World Library  
Flag as Inappropriate
Email this Article

Axe ties

Article Id: WHEBN0005712809
Reproduction Date:

Title: Axe ties  
Author: World Heritage Encyclopedia
Language: English
Subject: Railroad tie, Wood products, Permanent way, Broadaxe, Rail tracks
Collection: Permanent Way, Wood Products
Publisher: World Heritage Encyclopedia

Axe ties

Axe ties are railway ties (or sleeper)[1] that are hewn by hand, usually with a broadaxe. There are 2,900 ties per mile of track on a first class railroad. The early railways would not accept ties cut with a saw, as it was claimed that the kerf of the saw splintered the fibres of the wood, leaving them more likely to soak up moisture causing premature rot.


  • The process 1
  • Wood species 2
  • Production in Canada 3
  • References 4

The process

Geoff Marples wrote an account of being a tiehack in the East Kootenays in 1938 and described the process of making axe ties to include:[2][3] First a suitable tree was chosen and then falling and limbing the tree. Next came scoring which is chopping, by eye without a chalk line, of notches to remove extra wood about every 10 inches (25 cm); hewing the trunks only on two sides unless the log was over 11 inches (28 cm); bucking (cutting to in this case 8 feet (2.4 m)); peeling any remaining bark off; and stacking the ties so a chain can be wrapped around them. Next came skidding each group of ties to a landing with a team of horses, and then loading and hauling the ties to a railway siding by truck and unloading by hand. Scaling was the key event where a railroad inspector accepted or culled (rejected) and graded each tie as a number one (7 inches (18 cm) by 9 inches (23 cm) used for the main railroad lines) or number two (6 inches (15 cm) by 6 inches (15 cm) used for sidings). Loading the 200 pounds (91 kg) ties by hand onto a car was the last task. Marples wrote that he netted 48 cents for each grade one, and 36 cents for each grade two and made $150 for a winters work.

Wood species

Cedar was the most sought after wood for ties, however, as electric power came into more common use in the early 1900s, it was substituted with other species such as Tamarack. In northern regions where Jack Pine was plentiful, that species became a more common source for railway ties. Jack Pine ties did not last as long as Cedar or Tamarack (lying on the ground), but were cheaper to produce. As creosote treatment came into use the axe ties were phased out, but Jack Pine remained best suited for softwood ties.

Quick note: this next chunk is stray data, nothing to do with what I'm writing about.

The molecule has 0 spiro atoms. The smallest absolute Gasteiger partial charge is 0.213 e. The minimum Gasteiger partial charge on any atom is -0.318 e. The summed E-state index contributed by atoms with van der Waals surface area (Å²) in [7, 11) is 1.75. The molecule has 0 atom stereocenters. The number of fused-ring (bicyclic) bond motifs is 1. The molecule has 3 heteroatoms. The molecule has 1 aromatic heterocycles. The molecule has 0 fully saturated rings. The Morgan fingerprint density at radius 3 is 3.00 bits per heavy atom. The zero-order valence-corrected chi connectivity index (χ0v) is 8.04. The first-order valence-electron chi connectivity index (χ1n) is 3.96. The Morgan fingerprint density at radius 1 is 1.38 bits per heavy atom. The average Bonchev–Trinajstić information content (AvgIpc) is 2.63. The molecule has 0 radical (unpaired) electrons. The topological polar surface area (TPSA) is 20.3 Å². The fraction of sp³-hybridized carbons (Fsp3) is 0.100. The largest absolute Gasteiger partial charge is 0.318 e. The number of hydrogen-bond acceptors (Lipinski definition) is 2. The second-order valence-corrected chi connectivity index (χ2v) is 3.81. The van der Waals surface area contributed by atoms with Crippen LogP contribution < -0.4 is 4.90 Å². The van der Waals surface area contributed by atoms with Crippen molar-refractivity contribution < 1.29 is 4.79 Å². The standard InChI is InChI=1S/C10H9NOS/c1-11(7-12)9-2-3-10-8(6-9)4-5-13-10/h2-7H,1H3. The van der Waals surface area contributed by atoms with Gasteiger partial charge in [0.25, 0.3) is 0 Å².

Production in Canada

Axe tie production was an early industry of importance for many communities in Ontario along the railway in the early 1900s. Examples include Foleyet and Nemegos.


  1. ^ "Railroad n." def. 3.c. Oxford English Dictionary Second Edition on CD-ROM (v. 4.0) © Oxford University Press 2009
  2. ^ . No. 60.British Columbia Forest History NewsletterMarples, Geoff. "The Tiehack", part 1.. August 2000. Victoria, B. C., Forest History Association of British Columbia. p. 1-4. print.
  3. ^ . No. 61.British Columbia Forest History NewsletterMarples, Geoff. "The Tiehack", part 2.. December 2000. Victoria, B. C., Forest History Association of British Columbia. p. 1-4. print.
This article was sourced from Creative Commons Attribution-ShareAlike License; additional terms may apply. World Heritage Encyclopedia content is assembled from numerous content providers, Open Access Publishing, and in compliance with The Fair Access to Science and Technology Research Act (FASTR), Wikimedia Foundation, Inc., Public Library of Science, The Encyclopedia of Life, Open Book Publishers (OBP), PubMed, U.S. National Library of Medicine, National Center for Biotechnology Information, U.S. National Library of Medicine, National Institutes of Health (NIH), U.S. Department of Health & Human Services, and, which sources content from all federal, state, local, tribal, and territorial government publication portals (.gov, .mil, .edu). Funding for and content contributors is made possible from the U.S. Congress, E-Government Act of 2002.
Crowd sourced content that is contributed to World Heritage Encyclopedia is peer reviewed and edited by our editorial staff to ensure quality scholarly research articles.
By using this site, you agree to the Terms of Use and Privacy Policy. World Heritage Encyclopedia™ is a registered trademark of the World Public Library Association, a non-profit organization.

Copyright © World Library Foundation. All rights reserved. eBooks from Project Gutenberg are sponsored by the World Library Foundation,
a 501c(4) Member's Support Non-Profit Organization, and is NOT affiliated with any governmental agency or department.